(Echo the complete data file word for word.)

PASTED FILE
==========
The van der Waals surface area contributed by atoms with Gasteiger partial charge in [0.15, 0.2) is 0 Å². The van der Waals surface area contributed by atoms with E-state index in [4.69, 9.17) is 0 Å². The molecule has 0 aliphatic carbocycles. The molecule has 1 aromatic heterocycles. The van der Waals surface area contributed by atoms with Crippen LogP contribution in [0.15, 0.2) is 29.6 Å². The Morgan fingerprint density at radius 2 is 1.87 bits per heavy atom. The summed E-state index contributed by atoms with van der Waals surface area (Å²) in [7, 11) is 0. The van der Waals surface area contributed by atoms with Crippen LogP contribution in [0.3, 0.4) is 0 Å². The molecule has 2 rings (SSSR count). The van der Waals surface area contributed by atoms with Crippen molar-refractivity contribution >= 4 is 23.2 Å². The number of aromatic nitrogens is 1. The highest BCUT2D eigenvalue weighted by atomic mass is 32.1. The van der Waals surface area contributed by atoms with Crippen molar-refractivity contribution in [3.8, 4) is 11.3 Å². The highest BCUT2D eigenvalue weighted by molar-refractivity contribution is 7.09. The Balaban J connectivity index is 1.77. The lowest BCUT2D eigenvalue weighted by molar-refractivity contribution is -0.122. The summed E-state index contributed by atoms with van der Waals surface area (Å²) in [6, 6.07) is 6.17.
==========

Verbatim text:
The van der Waals surface area contributed by atoms with Gasteiger partial charge in [0.15, 0.2) is 0 Å². The van der Waals surface area contributed by atoms with E-state index in [4.69, 9.17) is 0 Å². The molecule has 0 aliphatic carbocycles. The molecule has 1 aromatic heterocycles. The van der Waals surface area contributed by atoms with Crippen LogP contribution in [0.15, 0.2) is 29.6 Å². The Morgan fingerprint density at radius 2 is 1.87 bits per heavy atom. The summed E-state index contributed by atoms with van der Waals surface area (Å²) in [7, 11) is 0. The van der Waals surface area contributed by atoms with Crippen LogP contribution in [0.3, 0.4) is 0 Å². The molecule has 2 rings (SSSR count). The van der Waals surface area contributed by atoms with Crippen molar-refractivity contribution >= 4 is 23.2 Å². The number of aromatic nitrogens is 1. The highest BCUT2D eigenvalue weighted by atomic mass is 32.1. The van der Waals surface area contributed by atoms with Crippen molar-refractivity contribution in [3.8, 4) is 11.3 Å². The highest BCUT2D eigenvalue weighted by molar-refractivity contribution is 7.09. The Balaban J connectivity index is 1.77. The lowest BCUT2D eigenvalue weighted by molar-refractivity contribution is -0.122. The summed E-state index contributed by atoms with van der Waals surface area (Å²) in [6, 6.07) is 6.17.